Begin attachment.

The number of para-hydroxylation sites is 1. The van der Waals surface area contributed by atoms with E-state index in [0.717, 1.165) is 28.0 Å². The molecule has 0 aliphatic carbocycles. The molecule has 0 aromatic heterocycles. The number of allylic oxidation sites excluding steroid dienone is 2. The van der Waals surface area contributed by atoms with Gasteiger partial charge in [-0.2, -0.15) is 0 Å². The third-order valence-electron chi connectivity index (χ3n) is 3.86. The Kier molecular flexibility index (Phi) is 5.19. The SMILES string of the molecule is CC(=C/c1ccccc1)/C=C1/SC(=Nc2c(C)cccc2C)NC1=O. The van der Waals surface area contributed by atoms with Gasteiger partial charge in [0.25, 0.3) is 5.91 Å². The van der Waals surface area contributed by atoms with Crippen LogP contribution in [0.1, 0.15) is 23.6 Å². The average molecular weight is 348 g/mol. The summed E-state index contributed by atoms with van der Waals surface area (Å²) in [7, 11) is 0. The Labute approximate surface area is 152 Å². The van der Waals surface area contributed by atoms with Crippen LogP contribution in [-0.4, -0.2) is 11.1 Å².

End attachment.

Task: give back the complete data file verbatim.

The number of para-hydroxylation sites is 1. The van der Waals surface area contributed by atoms with E-state index in [0.717, 1.165) is 28.0 Å². The molecule has 0 aliphatic carbocycles. The molecule has 0 aromatic heterocycles. The number of allylic oxidation sites excluding steroid dienone is 2. The van der Waals surface area contributed by atoms with Gasteiger partial charge in [-0.2, -0.15) is 0 Å². The third-order valence-electron chi connectivity index (χ3n) is 3.86. The Kier molecular flexibility index (Phi) is 5.19. The SMILES string of the molecule is CC(=C/c1ccccc1)/C=C1/SC(=Nc2c(C)cccc2C)NC1=O. The van der Waals surface area contributed by atoms with Gasteiger partial charge in [0.25, 0.3) is 5.91 Å². The van der Waals surface area contributed by atoms with Crippen LogP contribution in [0.1, 0.15) is 23.6 Å². The average molecular weight is 348 g/mol. The summed E-state index contributed by atoms with van der Waals surface area (Å²) in [7, 11) is 0. The Labute approximate surface area is 152 Å². The van der Waals surface area contributed by atoms with Crippen LogP contribution in [-0.4, -0.2) is 11.1 Å².